THE very big batch of the K to 12 program is now at hand. The question is what will they do now? Most parents were promised that a greener pasture is waiting for them after they finish their Senior High School (SHS), especially the TVL and the sports track.
For the other track takers, they were assured of a more competitive edge when they finish college, but this is yet to come.
Four years ago, I attended a forum at Miriam College called by the Catholic Education Association of the Philippines with then Department of Education (DepEd) secretary Luistro as the main speaker and with the DepEd bigwigs. They had a forum and most of the questions were what they will do after grade 12.
The answer was we will cross the bridge when we are there. Now, we are here, where is the bridge when there is even no river to cross.
The graduates have added more to the working force. They are now “ready” to join the labor force. Or are they really? The K to 12 law or the Enhanced Basic Education Law (Ebel or make it evil law) mandates an 80 hours immersion program for the students, in order for them to have a feel of the job.
Just a short note: in college, we give at least 200 hours for on-the-job training (OJT) for them to have a feel of the job, too. In the immersion program of most SHS, the most is 15 days and most of the students were subjected to the expensive Performance task (PT) projects. Most PTP’s are actually not indicative of the field the student has opted. Take the case of Stem, they were subjected to dance and theater.
Of course, we use total human development to justify the mismatch. It develops the child to appreciate arts, of course. But we can do this in other things.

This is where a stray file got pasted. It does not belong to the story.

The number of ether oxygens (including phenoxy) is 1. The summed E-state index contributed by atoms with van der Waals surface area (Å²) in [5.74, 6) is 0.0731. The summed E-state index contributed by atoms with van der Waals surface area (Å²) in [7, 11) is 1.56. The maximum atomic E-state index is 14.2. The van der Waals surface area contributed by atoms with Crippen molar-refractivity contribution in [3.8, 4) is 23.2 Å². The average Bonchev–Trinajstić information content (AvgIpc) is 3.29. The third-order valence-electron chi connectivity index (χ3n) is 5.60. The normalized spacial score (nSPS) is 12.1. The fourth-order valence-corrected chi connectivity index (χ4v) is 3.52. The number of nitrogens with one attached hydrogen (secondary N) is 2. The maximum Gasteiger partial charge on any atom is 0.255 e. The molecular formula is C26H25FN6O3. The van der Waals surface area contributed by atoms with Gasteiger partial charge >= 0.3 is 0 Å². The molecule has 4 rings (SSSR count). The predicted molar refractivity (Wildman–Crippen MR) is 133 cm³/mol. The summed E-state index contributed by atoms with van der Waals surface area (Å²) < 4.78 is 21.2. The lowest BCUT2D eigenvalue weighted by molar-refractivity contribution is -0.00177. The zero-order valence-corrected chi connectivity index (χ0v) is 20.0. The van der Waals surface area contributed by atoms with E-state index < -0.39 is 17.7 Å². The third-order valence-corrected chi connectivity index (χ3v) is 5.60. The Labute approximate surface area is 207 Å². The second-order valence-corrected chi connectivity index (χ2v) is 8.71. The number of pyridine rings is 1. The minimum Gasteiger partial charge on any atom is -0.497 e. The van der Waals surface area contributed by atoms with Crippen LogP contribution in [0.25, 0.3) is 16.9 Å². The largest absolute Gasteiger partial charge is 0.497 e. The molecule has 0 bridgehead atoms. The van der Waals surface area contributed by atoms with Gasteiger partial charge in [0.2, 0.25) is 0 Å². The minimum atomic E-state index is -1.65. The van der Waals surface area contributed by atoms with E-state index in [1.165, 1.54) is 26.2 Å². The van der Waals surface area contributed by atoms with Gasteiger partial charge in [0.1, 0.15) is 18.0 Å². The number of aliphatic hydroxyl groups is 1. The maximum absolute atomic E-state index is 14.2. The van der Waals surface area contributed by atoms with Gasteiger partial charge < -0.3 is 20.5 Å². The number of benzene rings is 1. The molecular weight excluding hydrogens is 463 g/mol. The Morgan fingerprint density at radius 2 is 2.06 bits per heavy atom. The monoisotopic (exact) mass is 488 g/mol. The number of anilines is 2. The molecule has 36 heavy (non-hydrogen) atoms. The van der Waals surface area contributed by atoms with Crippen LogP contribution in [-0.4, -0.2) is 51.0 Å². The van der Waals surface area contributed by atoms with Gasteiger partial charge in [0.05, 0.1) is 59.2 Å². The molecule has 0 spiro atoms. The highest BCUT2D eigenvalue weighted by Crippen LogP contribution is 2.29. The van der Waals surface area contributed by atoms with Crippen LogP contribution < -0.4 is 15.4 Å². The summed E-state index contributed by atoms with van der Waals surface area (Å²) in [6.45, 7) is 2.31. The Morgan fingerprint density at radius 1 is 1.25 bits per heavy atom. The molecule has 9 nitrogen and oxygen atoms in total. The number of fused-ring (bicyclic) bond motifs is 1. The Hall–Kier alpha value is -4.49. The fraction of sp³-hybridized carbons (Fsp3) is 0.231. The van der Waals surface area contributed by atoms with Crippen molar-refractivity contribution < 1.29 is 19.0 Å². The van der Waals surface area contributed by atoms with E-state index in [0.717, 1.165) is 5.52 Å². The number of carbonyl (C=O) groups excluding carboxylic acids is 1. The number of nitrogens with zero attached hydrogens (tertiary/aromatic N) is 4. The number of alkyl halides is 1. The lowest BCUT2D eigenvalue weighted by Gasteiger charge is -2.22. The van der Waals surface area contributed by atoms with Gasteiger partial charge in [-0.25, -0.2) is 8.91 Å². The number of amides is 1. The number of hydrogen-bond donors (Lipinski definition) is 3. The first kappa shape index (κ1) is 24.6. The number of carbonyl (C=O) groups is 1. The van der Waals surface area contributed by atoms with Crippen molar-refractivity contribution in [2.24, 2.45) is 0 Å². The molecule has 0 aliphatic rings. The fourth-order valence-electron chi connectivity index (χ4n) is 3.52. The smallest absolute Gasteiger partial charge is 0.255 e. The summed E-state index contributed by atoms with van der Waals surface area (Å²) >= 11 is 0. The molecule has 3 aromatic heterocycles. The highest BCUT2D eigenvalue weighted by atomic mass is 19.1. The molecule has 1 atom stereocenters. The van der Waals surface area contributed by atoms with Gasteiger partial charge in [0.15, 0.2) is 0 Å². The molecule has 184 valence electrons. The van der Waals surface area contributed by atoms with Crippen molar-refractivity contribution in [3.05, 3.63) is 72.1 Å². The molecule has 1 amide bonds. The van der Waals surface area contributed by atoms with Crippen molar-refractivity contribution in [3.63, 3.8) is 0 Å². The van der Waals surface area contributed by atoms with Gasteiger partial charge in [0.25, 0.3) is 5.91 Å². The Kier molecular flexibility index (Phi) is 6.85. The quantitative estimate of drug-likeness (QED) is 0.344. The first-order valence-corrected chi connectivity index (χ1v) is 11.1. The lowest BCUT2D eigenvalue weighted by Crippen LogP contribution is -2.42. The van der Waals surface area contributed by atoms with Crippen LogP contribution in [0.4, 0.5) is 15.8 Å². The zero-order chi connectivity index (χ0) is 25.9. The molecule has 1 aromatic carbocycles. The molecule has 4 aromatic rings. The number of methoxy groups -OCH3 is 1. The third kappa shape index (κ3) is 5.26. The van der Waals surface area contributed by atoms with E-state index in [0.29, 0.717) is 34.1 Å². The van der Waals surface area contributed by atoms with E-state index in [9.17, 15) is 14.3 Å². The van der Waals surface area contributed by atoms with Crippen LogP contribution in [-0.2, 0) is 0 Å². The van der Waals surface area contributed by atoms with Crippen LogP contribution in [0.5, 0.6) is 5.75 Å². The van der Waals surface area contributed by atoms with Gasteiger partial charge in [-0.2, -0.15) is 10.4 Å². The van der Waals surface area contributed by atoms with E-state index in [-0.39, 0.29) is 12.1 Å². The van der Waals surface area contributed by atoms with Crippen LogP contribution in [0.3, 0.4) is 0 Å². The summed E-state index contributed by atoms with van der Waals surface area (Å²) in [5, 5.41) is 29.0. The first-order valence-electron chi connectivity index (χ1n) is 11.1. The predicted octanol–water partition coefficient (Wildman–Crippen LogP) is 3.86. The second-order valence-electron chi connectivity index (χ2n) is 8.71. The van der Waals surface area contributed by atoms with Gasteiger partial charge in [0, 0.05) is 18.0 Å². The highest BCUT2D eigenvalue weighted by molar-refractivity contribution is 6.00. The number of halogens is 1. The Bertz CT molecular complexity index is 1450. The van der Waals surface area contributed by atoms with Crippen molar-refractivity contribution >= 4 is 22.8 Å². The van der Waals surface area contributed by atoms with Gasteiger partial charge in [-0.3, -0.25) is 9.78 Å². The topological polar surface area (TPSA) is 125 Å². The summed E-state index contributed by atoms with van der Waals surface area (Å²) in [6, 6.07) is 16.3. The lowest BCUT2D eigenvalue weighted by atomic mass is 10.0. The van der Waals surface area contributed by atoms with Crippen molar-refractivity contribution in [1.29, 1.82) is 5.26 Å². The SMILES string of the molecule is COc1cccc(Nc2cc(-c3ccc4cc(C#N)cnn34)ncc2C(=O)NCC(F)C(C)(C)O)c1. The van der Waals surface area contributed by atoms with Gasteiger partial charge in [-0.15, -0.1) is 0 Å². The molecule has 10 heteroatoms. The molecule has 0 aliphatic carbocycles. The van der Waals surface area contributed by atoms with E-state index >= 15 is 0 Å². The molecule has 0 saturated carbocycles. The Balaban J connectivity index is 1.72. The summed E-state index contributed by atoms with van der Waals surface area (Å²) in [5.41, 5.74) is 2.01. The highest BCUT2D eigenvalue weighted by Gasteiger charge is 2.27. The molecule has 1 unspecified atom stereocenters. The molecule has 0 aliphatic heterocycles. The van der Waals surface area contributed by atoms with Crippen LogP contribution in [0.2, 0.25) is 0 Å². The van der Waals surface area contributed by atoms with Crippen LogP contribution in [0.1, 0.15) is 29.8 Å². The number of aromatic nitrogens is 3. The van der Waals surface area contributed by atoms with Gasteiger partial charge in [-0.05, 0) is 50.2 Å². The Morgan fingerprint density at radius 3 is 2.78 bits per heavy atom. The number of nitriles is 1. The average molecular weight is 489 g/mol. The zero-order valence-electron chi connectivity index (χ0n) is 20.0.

One more is that SHS students were subjected to conduct research, using qualitative and quantitative methods. Some were even subjected to experimental and scientific research. This is a great innovation in our educational system.
The supposed to be second-year college students are now best researchers in the country. They even have defeated the researchers of the graduate programs. The titles of their studies are the best titles in the world. Some have even competed in national research competitions and even others joined the international competitions and came out winners.
This is why the professors in college must prepare themselves for the batch that they will be facing is really well-prepared for battle as the Ebel law would envision.
This 2018 batch will be globally competitive that is aligned with the global requirement and the Asian qualifications framework (AQF) which has set n age for one to qualify as global professional.
The K to 12 is our answer to the qualifications set forth in many international accords that have in entered by the Philippines through incompetent signatories.
Our representatives to these gatherings are also products of the “Kitten” (K10 or traditional basic education). We were told that it is only the Philippines and two other African nations that are left off by the academic world for we still use the “kitten” system of education.
But let us go back to reality. Take a look at the world human resource market. The Filipinos are still needed by the world. Why? Because we are the most skillful race in the world.
We possess skills that others do not have. So, look at Dole today, they are still posting the need for skilled workers and not K to 12 graduates.
My prayer for the K to 12 graduates, your future is jeopardized and the opportunities have been delayed. St. Ezekiel Moreno, pray for us.
Belated birthday greetings to Rev. Fr. Walthrode Conde. Congratulations to the new breed of UNO-Rians.